From Minnesota Public Radio

If you need to keep a big secret, here’s a tip: Invent an alternate story to tell, and tell it so often that you believe it yourself.

That’s one of the strategies identified by author Jane Isay, who lived for years with a whopper of a secret: that her husband was gay. The couple kept the truth from family, friends — even from their own children.

The toll that a years-long deception can take led Isay to write a book, “Secrets and Lies: Surviving the Truths That Change Our Lives,” in which she chronicles what happened when her husband of 15 years told her the truth about his sexuality.

Through experience and research, Isay has learned why brain science argues against the ability to balance a secret and an open life at the same time.

LISTEN TO THE INTERVIEW HERE

When my husband’s secret became my own, I learned the slow torment (and occasional titillation) of the secret keeper. In maintaining our decades-long deception, I grew to understand—and ultimately overcome—the identity-warping nature of secrets and lies.

Discovering that someone you love has lied to you and kept a secret feels like being hit by a bolt of lightning. Such is the circumstance of the finder, the person to whom the truth is revealed. The arc of your life is altered in an instant. Suddenly the present makes no sense and the future is impossible to picture.

Read the rest of the Psychology Today January cover story here.

 

 

 

 

Somebody Else’s Secret

Wrapping the presents, making travel plans, anticipating the gatherings that take place at the holiday season, family members often know the secrets that sit around the tree, along with the gifts. It’s sometimes fun to picture what it would be like to unwrap some of those secrets as you exchange presents. If you contemplate a revelation, make sure that the secret is yours, and yours alone to tell. Read this story about Ruby, a woman whose aunt didn’t follow that simple rule.

Ruby was born in a Displaced Persons Camp after the end of World War II. Her mother was an Auschwitz survivor, and her father did slave labor in Poland. Husband and wife were miraculously reunited in Poland at the end of the war. In the joy of surviving and finding each other, they conceived Ruby.

But what happened next was not so good. Ruby’s parents had been affected by their experiences, and the love they shared before the war did not reignite. As the months drew on, they decided to divorce. They would go to America, the father to his Boston relatives, and the mother, baby in arms, to her Brooklyn family. As part of the divorce, the father gave up his parental rights.

Four years later, Ruby’s mom found a wonderful man, a watchmaker by trade. He adored Ruby and insisted on adopting her and changing her name to his when he married her mother. The couple decided to keep the truth about Ruby’s birth a secret. Her new father wanted to treat Ruby as family, no questions asked. Her mother agreed because she was more than ready to forget her sad past. While they made their pact of secrecy, they did not deny the existence of Ruby’s birth father. His photograph hung on the apartment wall. He was known as Manny from Boston, but only this trio knew his role in the family.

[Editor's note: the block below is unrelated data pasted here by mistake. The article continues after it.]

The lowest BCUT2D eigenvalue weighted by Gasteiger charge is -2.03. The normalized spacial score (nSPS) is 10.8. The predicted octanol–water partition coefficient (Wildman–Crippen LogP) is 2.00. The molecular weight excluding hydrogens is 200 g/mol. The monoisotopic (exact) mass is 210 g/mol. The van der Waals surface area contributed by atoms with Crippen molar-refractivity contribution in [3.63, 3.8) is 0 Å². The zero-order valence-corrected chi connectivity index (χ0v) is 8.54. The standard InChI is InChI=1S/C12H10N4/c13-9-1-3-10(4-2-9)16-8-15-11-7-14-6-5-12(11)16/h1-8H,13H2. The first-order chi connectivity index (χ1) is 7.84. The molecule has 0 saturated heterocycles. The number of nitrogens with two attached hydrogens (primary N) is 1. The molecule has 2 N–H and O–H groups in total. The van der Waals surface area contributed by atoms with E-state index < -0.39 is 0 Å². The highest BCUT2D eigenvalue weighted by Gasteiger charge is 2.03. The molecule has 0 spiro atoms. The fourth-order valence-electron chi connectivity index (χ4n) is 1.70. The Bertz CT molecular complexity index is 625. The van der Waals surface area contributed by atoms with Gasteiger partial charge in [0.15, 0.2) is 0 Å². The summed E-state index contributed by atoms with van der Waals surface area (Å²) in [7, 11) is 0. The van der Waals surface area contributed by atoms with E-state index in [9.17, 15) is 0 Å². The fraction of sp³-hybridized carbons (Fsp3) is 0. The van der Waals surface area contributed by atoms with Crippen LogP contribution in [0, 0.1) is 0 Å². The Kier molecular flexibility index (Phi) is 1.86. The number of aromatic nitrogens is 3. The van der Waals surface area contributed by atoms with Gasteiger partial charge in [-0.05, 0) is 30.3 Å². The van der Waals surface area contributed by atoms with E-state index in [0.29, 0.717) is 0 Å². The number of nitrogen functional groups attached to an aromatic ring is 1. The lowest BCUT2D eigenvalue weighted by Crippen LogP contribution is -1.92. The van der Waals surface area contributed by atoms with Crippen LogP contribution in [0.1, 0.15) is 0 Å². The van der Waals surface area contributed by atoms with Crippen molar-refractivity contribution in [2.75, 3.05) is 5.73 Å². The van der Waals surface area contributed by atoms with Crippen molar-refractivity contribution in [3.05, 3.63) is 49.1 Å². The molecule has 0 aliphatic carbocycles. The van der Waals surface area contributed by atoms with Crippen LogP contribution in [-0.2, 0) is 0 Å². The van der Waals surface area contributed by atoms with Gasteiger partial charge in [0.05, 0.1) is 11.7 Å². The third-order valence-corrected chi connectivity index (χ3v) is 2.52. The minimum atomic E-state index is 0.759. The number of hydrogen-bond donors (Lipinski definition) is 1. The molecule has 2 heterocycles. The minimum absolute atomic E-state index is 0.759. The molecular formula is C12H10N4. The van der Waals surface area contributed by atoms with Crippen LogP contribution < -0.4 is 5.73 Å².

When Ruby’s parents had two more children—sons—the family was complete. Ruby’s brothers had no idea about her origins. The middle child, Ruby’s first brother was a little jealous of his sister and her closeness to their mother. Their intimacy may have been the product of the other secrets her mother shared with Ruby, tales of the years in Auschwitz. Her mother did not mince words about those terrible years, and Ruby came to see her mother as a heroine who survived the brutality with her kindness and forgiveness intact.

Then Ruby’s father died. The family was bereft. They came home from the cemetery and began to sit Shiva, torn ribbons on their clothing, and low chairs to sit on. The mirrors were covered. The murmurs of love and remembrance filled the room.

When Ruby’s aunt, her father’s sister, arrived, she was in a state. As she marched into the room, she pointed her finger at Ruby and shouted, “Ruby, get up from the chair and take off your ribbon. You can’t sit Shiva. You aren’t my brother’s daughter. You were adopted!” The room fell silent as Ruby’s mother went to calm her sister-in-law and change the subject.

There may have been quiet, but there was no peace. Ruby’s jealous brother, the one who had always resented their closeness, was white with rage. He stormed out of the house. He could not forgive his mother for keeping this secret from him. The youngest brother shrugged this off. He didn’t care. He loved Ruby. She was his true sister.

But the older brother left that family emotionally, never to return, even though his mother explained their decision as best she could. His relations with them deteriorated. He rarely visits his elderly mother and barely talks to his siblings. Ruby feels that her brother had divorced them all.

Ruby’s mother is hurt by her son’s behavior, but she forgives him—she is cognizant of the pain her secret caused him. Ruby and her mother are not in a forgiving mood about the woman who did such damage to their family.

I’m with them on this. Husband and father, the watchmaker wanted the secret to be kept, during his life and after his death. Ruby’s aunt may not have considered the harm she would do to her brother’s family, but the secret was not hers to tell.